Department of Ecology News Release - January 6, 2021

Ecology revises Puget Sound net pen permits for steelhead

Additional requirements added to strengthen permits, protect water quality

The Clam Bay net pen facility is one of four facilities allowed to raise steelhead.The four facilities are located near Bainbridge Island and La Conner. 


After public review and feedback, the Washington Department of Ecology has revised four water quality permits to allow sterile, all-female steelhead to be raised in marine net pens, instead of Atlantic salmon. 

The permit revisions are part of the multi-agency permitting process Cooke Aquaculture went through to change the type of fish it raises in four Puget Sound net pens from non-native Atlantic salmon to native steelhead, also known as rainbow trout. The facilities are located near Bainbridge Island and La Conner.

After receiving approval from the Washington Department of Fish and Wildlife to switch species, the company needed Ecology’s approval for updated water quality permits.

In response to the company’s application, Ecology drafted revised permits and took public feedback from Sept. 9 through Oct. 26, 2020, receiving 147 submissions. All documents, including Ecology’s response to comments, are at

While Ecology determined that switching species would not change potential impacts on water quality, the agency strengthened regulations in the permits to ensure water quality is protected. Additional requirements include:

  • Clarification that any fish reared in Cooke’s net pens are prohibited from release.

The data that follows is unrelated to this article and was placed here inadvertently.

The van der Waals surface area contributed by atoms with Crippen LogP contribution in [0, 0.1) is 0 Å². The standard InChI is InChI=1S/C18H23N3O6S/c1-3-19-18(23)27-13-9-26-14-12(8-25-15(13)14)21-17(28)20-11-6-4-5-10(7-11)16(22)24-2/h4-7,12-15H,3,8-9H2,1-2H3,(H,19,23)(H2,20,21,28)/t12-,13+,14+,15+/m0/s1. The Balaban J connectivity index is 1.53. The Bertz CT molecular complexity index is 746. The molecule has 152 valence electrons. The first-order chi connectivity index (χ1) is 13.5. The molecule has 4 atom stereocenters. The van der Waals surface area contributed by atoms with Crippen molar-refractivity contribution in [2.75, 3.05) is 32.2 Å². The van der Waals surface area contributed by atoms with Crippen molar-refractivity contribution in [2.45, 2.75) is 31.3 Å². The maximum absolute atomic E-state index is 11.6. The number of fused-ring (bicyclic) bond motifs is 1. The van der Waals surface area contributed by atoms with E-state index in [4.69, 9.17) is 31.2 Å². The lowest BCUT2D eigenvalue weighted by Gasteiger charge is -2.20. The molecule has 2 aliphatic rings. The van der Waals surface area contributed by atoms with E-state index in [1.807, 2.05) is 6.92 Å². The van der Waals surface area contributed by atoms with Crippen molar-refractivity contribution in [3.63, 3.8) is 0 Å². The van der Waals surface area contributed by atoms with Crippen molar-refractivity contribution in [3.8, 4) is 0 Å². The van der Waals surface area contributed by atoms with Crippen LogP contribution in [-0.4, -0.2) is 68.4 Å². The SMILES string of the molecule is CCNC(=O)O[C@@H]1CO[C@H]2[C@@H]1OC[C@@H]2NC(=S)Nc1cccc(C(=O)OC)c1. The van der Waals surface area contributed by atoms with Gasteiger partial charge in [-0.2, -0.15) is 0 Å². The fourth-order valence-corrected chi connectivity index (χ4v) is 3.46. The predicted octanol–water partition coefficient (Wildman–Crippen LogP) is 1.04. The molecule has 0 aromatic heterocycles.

• Added requirements and details on how to notify state agencies of events that could potentially lead to fish escape.
  • Increased monitoring and reporting of potential fish escape during stocking and harvesting.
  • Added reporting for fish feed consumption.
  • Added details on how nets must be maintained.
  • Added a requirement to study new technologies and propose alternatives that reduce or prevent discharge of uneaten feed or metabolic waste.

All net pens operated by Cooke are currently empty, with Atlantic salmon harvest completed in October 2020.

Additional background

Legislature banned non-native fish farming

In 2018, the Legislature approved a ban on non-native net pen fish farming; the ban goes into effect in 2022. The law does not prohibit native finfish aquaculture.

Aquatic lands leases expire in 2022

Cooke Aquaculture’s aquatic lands leases with the state Department of Natural Resources (DNR) expire in 2022. For Cooke Aquaculture to continue fish farming with native fish beyond 2022, DNR would need to renew the aquatic lands leases.

Water quality permits expire in 2024

Ecology’s revised water quality permits are consistent with the timelines of the Legislature and the Department of Natural Resources. If Cooke Aquaculture’s aquatic lands leases are not renewed in 2022, Ecology’s water quality permits give the company two years to clean up and remove the net pens.

Ecology last updated the net pen permits in July 2019 to include increased protections for water quality based on lessons learned from the 2017 net pen collapse at the Cooke Cypress Island site. To learn more about the water quality permits updated in 2019, read the July 11, 2019, news release.

State authority

  • Department of Fish and Wildlife regulates ecological impacts of marine aquaculture to prevent disease and harmful effects to wild stocks.
  • Department of Ecology regulates marine net pen aquaculture to protect water quality through the National Pollutant Discharge Elimination System.
  • Department of Natural Resources manages the aquatic lands leases for net pens. 

Contact information

Colleen Keltz
Twitter: ecologywa